3 arrested in Italy cable car crash that killed 14 people

Wreckage of a fallen cable car
Rescuers gather by the wreckage of a cable car that plunged to the ground in northern Italy on Sunday.
(Soccorso Alpino e Speleologico Piemontese)

Police in northern Italy arrested three people early Wednesday in the cable car disaster that killed 14 people after an investigation showed that a clamp, intentionally placed on the brake as a patchwork repair, prevented the brake from engaging after the lead cable snapped.

Prosecutor Olimpia Bossi hypothesized that the operators of the sightseeing ride, which had reopened after a wintertime coronavirus closure, used the jerry-rigged clamp to avoid having to shut the attraction for more extensive, “radical” repairs that were needed.

Bossi said it still wasn’t clear why the lead cable broke or whether it was related to the brake problem. But she said that the intentional deactivation of the brake, done several times over recent weeks for a persistent problem, prevented the brake from doing its job when the cable snapped.


After the lead cable snapped Sunday, the cabin reeled back down the line until it pulled off entirely, crashed to the ground and rolled over down the mountainside before coming to rest against some trees. Fourteen people were killed; the lone survivor, a 5-year-old Israeli boy whose parents, brother and two great-grandparents were killed, remains hospitalized.

Carabinieri Lt. Col. Alberto Cicognani said at least one of the three people questioned overnight admitted to what happened. He said the fork-shaped clamp had been placed on the brake specifically to prevent it from engaging because it was braking spontaneously and preventing the cable cars from working.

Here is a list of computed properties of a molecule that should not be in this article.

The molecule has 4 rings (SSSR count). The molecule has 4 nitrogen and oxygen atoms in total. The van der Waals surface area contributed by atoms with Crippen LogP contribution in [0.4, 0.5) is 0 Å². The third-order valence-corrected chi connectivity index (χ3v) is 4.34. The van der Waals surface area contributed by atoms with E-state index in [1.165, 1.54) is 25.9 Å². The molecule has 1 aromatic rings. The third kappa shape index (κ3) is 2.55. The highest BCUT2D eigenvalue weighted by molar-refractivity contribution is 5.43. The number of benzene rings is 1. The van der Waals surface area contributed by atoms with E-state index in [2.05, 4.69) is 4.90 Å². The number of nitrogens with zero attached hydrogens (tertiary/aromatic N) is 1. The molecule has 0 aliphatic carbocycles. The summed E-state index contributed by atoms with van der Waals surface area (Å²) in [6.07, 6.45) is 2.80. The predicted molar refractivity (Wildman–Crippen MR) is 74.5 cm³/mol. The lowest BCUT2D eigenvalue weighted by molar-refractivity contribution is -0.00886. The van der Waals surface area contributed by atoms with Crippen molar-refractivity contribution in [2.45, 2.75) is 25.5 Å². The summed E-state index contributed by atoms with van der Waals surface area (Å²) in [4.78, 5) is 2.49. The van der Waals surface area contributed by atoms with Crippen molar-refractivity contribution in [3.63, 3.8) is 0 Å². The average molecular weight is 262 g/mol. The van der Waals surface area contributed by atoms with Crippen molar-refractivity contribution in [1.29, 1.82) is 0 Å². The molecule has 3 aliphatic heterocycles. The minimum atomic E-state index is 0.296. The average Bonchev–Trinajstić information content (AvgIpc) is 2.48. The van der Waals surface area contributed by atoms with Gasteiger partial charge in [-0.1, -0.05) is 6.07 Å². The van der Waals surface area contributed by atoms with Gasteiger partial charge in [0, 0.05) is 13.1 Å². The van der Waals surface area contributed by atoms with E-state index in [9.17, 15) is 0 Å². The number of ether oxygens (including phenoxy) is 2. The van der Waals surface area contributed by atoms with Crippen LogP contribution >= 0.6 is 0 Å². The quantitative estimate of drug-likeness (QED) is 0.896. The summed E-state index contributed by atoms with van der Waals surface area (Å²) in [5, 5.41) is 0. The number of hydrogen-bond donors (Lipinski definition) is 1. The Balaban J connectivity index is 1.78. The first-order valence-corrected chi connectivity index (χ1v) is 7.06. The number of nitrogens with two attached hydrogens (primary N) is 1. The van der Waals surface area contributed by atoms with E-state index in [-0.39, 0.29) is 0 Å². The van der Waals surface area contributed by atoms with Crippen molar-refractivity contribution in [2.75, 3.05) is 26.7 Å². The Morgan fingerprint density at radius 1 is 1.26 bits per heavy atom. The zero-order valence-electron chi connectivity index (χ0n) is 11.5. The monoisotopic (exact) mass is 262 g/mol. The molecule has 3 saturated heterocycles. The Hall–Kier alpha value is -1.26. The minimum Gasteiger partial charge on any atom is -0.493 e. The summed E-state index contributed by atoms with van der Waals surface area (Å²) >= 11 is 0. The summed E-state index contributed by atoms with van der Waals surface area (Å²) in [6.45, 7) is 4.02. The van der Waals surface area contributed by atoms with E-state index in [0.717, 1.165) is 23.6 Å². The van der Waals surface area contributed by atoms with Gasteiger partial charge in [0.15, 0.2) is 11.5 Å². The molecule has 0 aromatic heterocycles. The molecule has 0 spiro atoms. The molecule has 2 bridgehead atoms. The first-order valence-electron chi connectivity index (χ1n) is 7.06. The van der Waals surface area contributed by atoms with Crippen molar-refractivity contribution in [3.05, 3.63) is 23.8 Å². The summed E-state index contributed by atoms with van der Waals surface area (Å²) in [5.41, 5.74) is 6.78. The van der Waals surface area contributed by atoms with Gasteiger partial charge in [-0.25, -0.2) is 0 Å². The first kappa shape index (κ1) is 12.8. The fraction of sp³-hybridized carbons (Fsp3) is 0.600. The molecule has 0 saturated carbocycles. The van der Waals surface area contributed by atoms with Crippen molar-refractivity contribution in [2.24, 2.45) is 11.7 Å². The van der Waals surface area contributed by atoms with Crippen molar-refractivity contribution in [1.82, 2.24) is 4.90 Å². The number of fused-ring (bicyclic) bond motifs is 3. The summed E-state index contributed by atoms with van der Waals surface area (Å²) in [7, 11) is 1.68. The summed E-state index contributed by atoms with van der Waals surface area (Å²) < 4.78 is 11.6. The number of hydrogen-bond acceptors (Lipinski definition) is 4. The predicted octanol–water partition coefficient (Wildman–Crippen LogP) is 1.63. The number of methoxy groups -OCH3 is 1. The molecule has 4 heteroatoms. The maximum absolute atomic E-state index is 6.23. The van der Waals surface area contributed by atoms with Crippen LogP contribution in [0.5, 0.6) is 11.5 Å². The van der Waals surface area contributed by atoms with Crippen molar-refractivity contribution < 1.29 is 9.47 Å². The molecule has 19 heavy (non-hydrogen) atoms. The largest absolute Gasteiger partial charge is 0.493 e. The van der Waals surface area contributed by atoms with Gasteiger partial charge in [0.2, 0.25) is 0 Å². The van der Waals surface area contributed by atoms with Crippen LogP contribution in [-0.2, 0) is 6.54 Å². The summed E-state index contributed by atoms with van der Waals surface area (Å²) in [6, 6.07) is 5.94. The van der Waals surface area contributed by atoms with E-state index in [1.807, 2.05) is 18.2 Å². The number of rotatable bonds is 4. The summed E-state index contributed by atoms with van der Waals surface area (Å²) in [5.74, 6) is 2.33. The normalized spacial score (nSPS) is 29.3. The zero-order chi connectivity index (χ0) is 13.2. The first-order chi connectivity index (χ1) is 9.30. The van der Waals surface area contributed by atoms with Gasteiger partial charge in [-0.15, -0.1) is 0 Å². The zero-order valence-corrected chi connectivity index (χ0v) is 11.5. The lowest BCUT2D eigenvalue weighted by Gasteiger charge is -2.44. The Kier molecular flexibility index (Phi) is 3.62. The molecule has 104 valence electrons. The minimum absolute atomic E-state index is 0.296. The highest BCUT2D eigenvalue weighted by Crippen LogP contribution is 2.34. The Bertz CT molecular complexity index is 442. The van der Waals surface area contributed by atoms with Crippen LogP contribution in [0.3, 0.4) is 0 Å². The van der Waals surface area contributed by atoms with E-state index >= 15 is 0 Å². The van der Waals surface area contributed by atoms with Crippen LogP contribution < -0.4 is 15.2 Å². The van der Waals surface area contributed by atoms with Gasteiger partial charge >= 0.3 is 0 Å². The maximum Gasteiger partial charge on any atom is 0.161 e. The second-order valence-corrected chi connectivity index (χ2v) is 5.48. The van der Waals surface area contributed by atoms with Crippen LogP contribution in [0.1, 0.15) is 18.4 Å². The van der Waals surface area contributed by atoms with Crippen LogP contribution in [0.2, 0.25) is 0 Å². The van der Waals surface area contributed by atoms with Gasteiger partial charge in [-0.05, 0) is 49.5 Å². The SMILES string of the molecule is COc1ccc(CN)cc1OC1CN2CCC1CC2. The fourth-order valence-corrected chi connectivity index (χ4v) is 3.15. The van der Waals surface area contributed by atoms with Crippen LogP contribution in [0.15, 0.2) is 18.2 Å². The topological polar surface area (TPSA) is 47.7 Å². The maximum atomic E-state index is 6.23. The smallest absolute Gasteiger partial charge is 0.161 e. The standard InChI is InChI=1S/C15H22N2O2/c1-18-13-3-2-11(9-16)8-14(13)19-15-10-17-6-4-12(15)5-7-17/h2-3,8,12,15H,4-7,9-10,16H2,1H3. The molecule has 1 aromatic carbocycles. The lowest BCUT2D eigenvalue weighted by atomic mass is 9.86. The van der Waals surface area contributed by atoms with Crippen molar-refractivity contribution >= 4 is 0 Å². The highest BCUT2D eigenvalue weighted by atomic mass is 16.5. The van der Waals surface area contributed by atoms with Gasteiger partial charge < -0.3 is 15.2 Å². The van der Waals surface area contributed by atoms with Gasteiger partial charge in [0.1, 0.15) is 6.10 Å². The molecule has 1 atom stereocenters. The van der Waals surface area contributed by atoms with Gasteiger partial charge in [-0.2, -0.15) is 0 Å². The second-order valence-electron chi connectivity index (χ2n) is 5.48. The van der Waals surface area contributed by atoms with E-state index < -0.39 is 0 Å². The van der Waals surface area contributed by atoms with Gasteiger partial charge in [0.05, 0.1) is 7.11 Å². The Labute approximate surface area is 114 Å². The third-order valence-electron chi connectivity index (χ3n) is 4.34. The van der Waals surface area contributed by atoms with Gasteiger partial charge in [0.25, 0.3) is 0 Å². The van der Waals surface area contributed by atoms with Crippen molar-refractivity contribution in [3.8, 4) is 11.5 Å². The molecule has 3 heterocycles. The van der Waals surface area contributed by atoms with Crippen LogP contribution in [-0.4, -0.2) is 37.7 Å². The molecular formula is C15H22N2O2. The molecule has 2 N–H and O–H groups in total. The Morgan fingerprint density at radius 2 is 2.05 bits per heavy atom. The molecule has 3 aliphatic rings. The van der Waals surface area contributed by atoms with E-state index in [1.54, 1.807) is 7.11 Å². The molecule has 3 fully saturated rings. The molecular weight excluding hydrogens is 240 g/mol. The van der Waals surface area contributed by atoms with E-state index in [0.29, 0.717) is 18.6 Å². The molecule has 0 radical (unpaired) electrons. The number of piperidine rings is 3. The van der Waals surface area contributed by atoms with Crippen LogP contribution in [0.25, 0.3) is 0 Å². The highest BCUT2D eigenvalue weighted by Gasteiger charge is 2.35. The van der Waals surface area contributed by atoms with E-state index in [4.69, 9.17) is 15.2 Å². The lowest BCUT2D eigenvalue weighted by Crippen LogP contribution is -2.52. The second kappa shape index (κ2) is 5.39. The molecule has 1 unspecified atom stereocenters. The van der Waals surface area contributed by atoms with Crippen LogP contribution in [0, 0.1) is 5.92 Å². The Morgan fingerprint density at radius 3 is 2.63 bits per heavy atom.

The cable car line reopened April 26 and was bringing sightseers to the top of the Mottarone peak overlooking Lake Maggiore on the first sunny Sunday since then. It was still in place Sunday morning, Cicognani told Sky TG24.

A historic cable car ascending the block-long Angels Flight railway suddenly plummeted down its steep track Thursday in downtown Los Angeles, slamming into a second cable car and killing an 83-year-old New Jersey man.

Feb. 2, 2001

“Because of a malfunction, the brake was continuing to engage even when it wasn’t supposed to,” Cicognani told Sky. “To prevent the cabin from halting during the transport of passengers, they chose not to remove the [clamp] that blocked the emergency brake.

“In this way, the brake couldn’t function, and this brought about the fact that, when the cable broke, the cabin fell backwards,” he said.

Sky and LaPresse news agency identified the three people arrested as the owner of the cable car service, the company’s director and the service chief.


Bossi said the deactivation of the brake was clearly designed as a stopgap measure to allow the line to continue operating. Bossi told reporters that investigators believed the stopgap was used with “the full knowledge” of the cable car company owners.

As a result, the arrests turned public horror over Sunday’s disaster into outrage, given that it appeared to have been an entirely preventable tragedy.

Already, the mayor of the hometown of one of the victims announced that the city would pursue legal action against those responsible, saying it would present itself as an injured party in the civil portion of any possible prosecution.

“The news unfortunately is showing a broad plane of responsibility and guilt by omission,” Diamonte Mayor Ernesto Magorno said in a statement.

The developments in the investigation came as doctors at Turin’s Regina Margherita pediatric hospital reported that the sole survivor of the disaster, 5-year-old Eitan Biran, had begun to open his eyes after they gradually brought him out of sedation.

Biran suffered several broken bones in the crash. An aunt who was not in the cable car is with him at the hospital.

The Biran family had been living in Italy. On Wednesday, members of the area’s Jewish community attended a prayer ceremony for the victims.